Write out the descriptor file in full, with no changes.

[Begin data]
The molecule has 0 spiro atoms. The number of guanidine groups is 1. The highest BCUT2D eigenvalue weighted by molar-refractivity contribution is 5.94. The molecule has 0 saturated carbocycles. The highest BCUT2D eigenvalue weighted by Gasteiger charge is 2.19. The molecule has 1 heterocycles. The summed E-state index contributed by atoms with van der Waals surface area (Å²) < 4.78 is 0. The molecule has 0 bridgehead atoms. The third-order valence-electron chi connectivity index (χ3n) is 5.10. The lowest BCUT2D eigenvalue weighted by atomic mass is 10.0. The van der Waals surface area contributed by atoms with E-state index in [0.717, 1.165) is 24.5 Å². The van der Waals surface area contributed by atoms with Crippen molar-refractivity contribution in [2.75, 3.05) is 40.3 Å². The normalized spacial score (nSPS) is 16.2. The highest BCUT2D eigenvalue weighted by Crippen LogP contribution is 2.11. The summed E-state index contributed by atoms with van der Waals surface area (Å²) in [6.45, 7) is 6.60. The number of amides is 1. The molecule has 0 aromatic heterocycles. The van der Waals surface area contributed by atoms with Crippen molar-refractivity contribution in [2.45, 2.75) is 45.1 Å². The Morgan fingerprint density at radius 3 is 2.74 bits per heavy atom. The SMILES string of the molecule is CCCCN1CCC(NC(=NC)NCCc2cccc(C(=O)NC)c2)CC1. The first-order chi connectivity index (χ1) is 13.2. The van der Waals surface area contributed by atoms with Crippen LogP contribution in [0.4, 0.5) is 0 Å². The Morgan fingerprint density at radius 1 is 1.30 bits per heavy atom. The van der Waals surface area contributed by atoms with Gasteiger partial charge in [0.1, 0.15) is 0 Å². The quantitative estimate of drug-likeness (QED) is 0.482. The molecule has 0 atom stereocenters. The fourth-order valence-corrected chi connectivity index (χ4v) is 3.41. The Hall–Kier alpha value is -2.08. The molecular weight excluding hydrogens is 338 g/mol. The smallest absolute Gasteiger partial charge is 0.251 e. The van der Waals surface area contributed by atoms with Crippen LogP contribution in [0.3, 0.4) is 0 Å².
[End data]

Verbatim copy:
The molecule has 0 spiro atoms. The number of guanidine groups is 1. The highest BCUT2D eigenvalue weighted by molar-refractivity contribution is 5.94. The molecule has 0 saturated carbocycles. The highest BCUT2D eigenvalue weighted by Gasteiger charge is 2.19. The molecule has 1 heterocycles. The summed E-state index contributed by atoms with van der Waals surface area (Å²) < 4.78 is 0. The molecule has 0 bridgehead atoms. The third-order valence-electron chi connectivity index (χ3n) is 5.10. The lowest BCUT2D eigenvalue weighted by atomic mass is 10.0. The van der Waals surface area contributed by atoms with E-state index in [0.717, 1.165) is 24.5 Å². The van der Waals surface area contributed by atoms with Crippen molar-refractivity contribution in [2.75, 3.05) is 40.3 Å². The normalized spacial score (nSPS) is 16.2. The highest BCUT2D eigenvalue weighted by Crippen LogP contribution is 2.11. The summed E-state index contributed by atoms with van der Waals surface area (Å²) in [6.45, 7) is 6.60. The number of amides is 1. The molecule has 0 aromatic heterocycles. The van der Waals surface area contributed by atoms with Crippen molar-refractivity contribution in [2.45, 2.75) is 45.1 Å². The Morgan fingerprint density at radius 3 is 2.74 bits per heavy atom. The SMILES string of the molecule is CCCCN1CCC(NC(=NC)NCCc2cccc(C(=O)NC)c2)CC1. The first-order chi connectivity index (χ1) is 13.2. The van der Waals surface area contributed by atoms with Crippen LogP contribution in [0.4, 0.5) is 0 Å². The Morgan fingerprint density at radius 1 is 1.30 bits per heavy atom. The van der Waals surface area contributed by atoms with Gasteiger partial charge in [0.1, 0.15) is 0 Å². The quantitative estimate of drug-likeness (QED) is 0.482. The molecule has 0 atom stereocenters. The fourth-order valence-corrected chi connectivity index (χ4v) is 3.41. The Hall–Kier alpha value is -2.08. The molecular weight excluding hydrogens is 338 g/mol. The smallest absolute Gasteiger partial charge is 0.251 e. The van der Waals surface area contributed by atoms with Crippen LogP contribution in [0.3, 0.4) is 0 Å².